Buying a foreclosure or REO property in
What is an REO?
REO's or Real Estate Owned are houses which have been foreclosed upon which the bank or mortage company now owns. This is different than real estate up for foreclosure auction. When buying a property during a foreclosure sale, you must pay at least the loan balance plus any interest and other fees accumulated during the foreclosure process. You must also be prepared to pay with cash in hand. And on top of all that, you'll get the property completely as is. That might comprise standing liens and even current residents that need to be kicked out.
A REO, conversely, is a much neater and attractive proposition. The REO property didn't find a buyer during foreclosure auction. The bank now owns it. The lender will attend to the elimination of tax liens, evict occupants if needed and generally arrange for the issuance of a title insurance policy to the buyer at closing. You should be aware that REOs may be exempt from typical disclosure requirements. For example, in California, banks do not have to give a Transfer Disclosure Statement, a document that normally requires sellers to tell you about any defects of which they are informed.
Is an REO in Delray Beach a bargain?
It's frequently presume that any REO must be a bargain and an opportunity for easy money. This usually isn't true. You have to be very careful about buying a REO if your intent is to make money off of it. While it's true that the bank is often anxious to sell it quickly, they are also strongly encouraged to get as much as they can for it. When pondering the value of a REO, you need to look closely at comparable sales in the neighborhood and be sure to take into account the time and cost of any repairs or remodeling needed to prepare the house for resale. The bargains with money making potential exist, and many people do very well flipping foreclosures. But there are also many REO's that are not good buys and not likely to turn a profit.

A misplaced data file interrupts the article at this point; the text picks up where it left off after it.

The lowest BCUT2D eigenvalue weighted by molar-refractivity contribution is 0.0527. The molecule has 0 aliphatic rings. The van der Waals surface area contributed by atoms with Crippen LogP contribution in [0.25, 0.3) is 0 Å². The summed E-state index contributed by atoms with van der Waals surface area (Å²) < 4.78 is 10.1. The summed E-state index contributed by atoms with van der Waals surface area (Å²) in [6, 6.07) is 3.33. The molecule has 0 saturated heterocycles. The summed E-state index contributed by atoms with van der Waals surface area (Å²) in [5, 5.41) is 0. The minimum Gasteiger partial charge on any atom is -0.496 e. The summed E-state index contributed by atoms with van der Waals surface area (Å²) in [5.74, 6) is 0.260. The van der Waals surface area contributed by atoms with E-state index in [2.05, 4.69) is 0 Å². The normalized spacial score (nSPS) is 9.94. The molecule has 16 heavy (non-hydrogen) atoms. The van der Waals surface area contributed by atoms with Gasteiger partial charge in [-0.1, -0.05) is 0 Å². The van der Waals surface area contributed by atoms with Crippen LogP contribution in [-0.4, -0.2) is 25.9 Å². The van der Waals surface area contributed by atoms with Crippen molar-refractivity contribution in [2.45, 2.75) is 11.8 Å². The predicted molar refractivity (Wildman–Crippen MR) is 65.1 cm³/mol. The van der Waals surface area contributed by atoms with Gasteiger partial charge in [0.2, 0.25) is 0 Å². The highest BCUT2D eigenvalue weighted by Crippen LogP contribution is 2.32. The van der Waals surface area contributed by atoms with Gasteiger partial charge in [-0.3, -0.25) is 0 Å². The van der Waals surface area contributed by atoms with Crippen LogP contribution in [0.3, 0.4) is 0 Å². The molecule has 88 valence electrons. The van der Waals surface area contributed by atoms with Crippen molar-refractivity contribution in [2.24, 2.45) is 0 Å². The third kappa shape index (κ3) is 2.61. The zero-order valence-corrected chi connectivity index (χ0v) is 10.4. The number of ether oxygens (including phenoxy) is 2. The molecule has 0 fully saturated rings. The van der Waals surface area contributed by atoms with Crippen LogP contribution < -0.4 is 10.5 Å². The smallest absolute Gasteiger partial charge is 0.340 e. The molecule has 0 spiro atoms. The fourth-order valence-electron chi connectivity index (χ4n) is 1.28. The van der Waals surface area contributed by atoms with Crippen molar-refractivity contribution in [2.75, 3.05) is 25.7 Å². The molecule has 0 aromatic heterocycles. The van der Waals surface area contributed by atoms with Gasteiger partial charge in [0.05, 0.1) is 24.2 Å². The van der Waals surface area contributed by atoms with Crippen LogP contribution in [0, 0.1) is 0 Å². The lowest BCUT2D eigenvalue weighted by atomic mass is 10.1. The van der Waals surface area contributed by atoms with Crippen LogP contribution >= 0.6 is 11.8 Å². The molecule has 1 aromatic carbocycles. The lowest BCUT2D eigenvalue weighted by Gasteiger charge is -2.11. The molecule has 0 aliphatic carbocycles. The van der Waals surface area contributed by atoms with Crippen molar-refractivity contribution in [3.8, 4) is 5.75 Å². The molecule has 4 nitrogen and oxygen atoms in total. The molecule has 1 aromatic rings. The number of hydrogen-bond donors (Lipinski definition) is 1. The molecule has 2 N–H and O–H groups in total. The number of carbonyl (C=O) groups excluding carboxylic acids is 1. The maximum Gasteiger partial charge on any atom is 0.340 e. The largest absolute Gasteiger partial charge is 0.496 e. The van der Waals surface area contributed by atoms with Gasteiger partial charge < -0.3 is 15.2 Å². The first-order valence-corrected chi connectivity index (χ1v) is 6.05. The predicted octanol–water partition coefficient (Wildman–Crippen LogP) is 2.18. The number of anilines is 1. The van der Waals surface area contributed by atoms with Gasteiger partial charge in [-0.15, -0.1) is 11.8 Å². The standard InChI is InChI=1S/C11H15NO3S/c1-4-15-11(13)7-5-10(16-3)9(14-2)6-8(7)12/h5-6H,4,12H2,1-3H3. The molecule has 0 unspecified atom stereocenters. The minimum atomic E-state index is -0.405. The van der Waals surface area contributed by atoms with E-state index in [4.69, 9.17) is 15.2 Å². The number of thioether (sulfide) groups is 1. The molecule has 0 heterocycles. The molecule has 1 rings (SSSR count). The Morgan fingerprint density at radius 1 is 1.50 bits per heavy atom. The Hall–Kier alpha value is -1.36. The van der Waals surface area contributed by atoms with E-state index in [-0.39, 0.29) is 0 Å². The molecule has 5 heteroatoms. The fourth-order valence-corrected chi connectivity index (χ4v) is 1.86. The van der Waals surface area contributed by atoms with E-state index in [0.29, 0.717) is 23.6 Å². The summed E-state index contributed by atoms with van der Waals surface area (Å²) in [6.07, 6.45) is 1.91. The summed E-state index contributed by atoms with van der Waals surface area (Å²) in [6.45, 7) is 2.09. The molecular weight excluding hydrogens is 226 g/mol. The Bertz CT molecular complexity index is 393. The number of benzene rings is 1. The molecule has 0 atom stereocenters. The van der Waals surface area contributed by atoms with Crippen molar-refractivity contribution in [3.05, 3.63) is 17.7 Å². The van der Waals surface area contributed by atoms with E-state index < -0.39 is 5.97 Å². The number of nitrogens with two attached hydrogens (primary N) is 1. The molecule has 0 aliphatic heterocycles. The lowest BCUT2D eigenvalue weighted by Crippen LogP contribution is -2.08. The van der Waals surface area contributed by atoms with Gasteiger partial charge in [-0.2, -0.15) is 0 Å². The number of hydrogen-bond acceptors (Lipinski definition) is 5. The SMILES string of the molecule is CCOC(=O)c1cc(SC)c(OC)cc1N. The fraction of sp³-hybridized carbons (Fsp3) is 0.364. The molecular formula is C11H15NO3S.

Ready to make an offer?
Most mortgage companies have a REO department that you'll work with in buying a REO property from them. Usually the REO department will use a listing agent to get their REO properties listed on the local MLS. Before making your offer, you'll want to contact either the listing agent or REO department at the bank and discover as much as you can about what they know regarding the condition of the property and what their process is for getting offers. Since banks almost always sell REO properties "as is", it's often prudent to include an inspection contingency in your offer that gives you time to check for hidden damage and retract the offer if you find it.
As with making any offer on real estate, providing documentation of your ability to pay may make your offer more attractive, such as a pre-approval letter from a lender. Once you've submitted your offer, you can expect the bank to make a counter offer. At this point it will be up to you to decide whether to accept their counter, or offer a counter to the counter offer. Be aware, you'll be dealing with a process that probably involves a group of people at the bank, and they don't work evenings or weekends. It's quite common for the process of offers and counter offers to take days or even weeks.